This final rule contains a collection-of-information requirement subject to the Paperwork Reduction Act (PRA) and which has been approved by OMB under control number 0648-0620. Start Printed Page 69142Public reporting burden for QS permit owners who exceed the aggregate nonwhiting control limit and wish to abandon QS to NMFS is estimated to average 10 minutes per response, including the time for reviewing instructions, searching existing data sources, gathering and maintaining the data needed, and completing and reviewing the collection of information. Send comments regarding these burden estimates or any other aspect of this data collection, including suggestions for reducing the burden, to NMFS (see ADDRESSES) and by email to OIRA_Submission@omb.eop.gov, or fax to 202-395-7285.

Notwithstanding any other provision of the law, no person is required to respond to, and no person shall be subject to penalty for failure to comply with, a collection of information subject to the requirements of the PRA, unless that collection of information displays a currently valid OMB control number.

Pursuant to Executive Order 13175, this rule was developed after meaningful collaboration with tribal officials from the area covered by the Pacific Coast Groundfish FMP. Under the Magnuson-Stevens Act at 16 U.S.C. 1852(b)(5), one of the voting members of the Pacific Council must be a representative of an Indian tribe with federally recognized fishing rights from the area of the Council's jurisdiction. The regulations do not require the tribes to change from their current practices.

Start List of Subjects

List of Subjects in 50 CFR Part 660

  • Fisheries
  • Fishing, and Indian fisheries
End List of Subjects Start Signature

Dated: November 3, 2015.

Samuel D. Rauch III,

Deputy Assistant Administrator for Regulatory Programs, National Marine Fisheries Service.

End Signature

For the reasons stated in the preamble, 50 CFR part 660 is amended as follows:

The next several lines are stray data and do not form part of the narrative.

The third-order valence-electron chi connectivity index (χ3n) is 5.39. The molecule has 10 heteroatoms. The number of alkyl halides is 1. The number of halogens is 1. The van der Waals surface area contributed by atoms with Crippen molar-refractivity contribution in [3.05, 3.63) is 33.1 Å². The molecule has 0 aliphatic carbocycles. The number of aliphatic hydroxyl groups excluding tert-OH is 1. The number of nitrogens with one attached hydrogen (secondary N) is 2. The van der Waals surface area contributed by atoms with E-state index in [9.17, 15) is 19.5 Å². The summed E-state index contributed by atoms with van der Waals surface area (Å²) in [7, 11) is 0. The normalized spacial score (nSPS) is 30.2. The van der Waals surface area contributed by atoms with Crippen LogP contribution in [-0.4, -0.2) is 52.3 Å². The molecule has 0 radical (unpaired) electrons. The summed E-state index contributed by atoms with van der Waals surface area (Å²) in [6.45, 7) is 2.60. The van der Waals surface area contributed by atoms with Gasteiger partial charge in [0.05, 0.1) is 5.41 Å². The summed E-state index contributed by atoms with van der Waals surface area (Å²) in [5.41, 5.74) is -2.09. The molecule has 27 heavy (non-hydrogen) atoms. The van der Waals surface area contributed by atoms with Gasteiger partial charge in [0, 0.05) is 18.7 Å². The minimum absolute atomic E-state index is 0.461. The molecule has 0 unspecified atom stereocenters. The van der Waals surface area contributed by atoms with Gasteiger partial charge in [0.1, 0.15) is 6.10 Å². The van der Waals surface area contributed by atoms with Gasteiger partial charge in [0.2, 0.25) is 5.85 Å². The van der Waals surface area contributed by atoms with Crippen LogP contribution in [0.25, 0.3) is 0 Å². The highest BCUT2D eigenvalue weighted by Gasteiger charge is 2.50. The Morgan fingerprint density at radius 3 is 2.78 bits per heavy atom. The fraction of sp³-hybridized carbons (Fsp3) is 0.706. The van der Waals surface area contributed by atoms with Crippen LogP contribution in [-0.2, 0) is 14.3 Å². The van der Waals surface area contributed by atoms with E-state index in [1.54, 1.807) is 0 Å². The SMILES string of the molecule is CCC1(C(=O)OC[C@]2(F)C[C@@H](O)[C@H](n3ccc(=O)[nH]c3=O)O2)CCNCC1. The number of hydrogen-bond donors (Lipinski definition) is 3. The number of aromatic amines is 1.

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PART 660—FISHERIES OFF WEST COAST STATES

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1. The authority citation for part 660 continues to read as follows:

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Authority: 16 U.S.C. 1801 et seq., 16 U.S.C. 773 et seq., and 16 U.S.C. 7001 et seq.

End Authority Start Amendment Part

2. In § 660.140, revise paragraph (d)(4)(v) to read as follows:

End Amendment Part
Shorebased IFQ Program.
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(d) * * *

(4) * * *

(v) Divestiture. Accumulation limits will be calculated by first calculating the aggregate non-whiting QS limit and then the individual species QS or IBQ control limits. For QS permit owners (including any person who has ownership interest in the owner named on the permit) that are found to exceed the accumulation limits during the initial issuance of QS permits, an adjustment period will be provided during which they will have to completely divest their QS or IBQ in excess of the accumulation limits. QS or IBQ will be issued for amounts in excess of accumulation limits only for owners of limited entry permits as of November 8, 2008, if such ownership has been registered with NMFS by November 30, 2008. The owner of any permit acquired after November 8, 2008, or if acquired earlier, not registered with NMFS by November 30, 2008, will only be eligible to receive an initial allocation for that permit of those QS or IBQ that are within the accumulation limits; any QS or IBQ in excess of the accumulation limits will be redistributed to the remainder of the initial recipients of QS or IBQ in proportion to each recipient's initial allocation of QS or IBQ for each species. Any person that qualifies for an initial allocation of QS or IBQ in excess of the accumulation limits will be allowed to receive that allocation, but must divest themselves of the QS (except for widow rockfish QS) or IBQ in excess of the accumulation limits by November 30, 2015, according to the procedure provided under paragraph (d)(4)(v)(A) of this section. If NMFS identifies that a QS permit owner exceeds the accumulation limits in 2016 or beyond, the QS permit owner must divest of the QS or IBQ in excess of the accumulation limits according to the procedure provided under paragraph (d)(4)(v)(B) of this section. Owners of QS or IBQ in excess of the control limits may receive and use the QP or IBQ pounds associated with that excess, up to the time their divestiture is completed.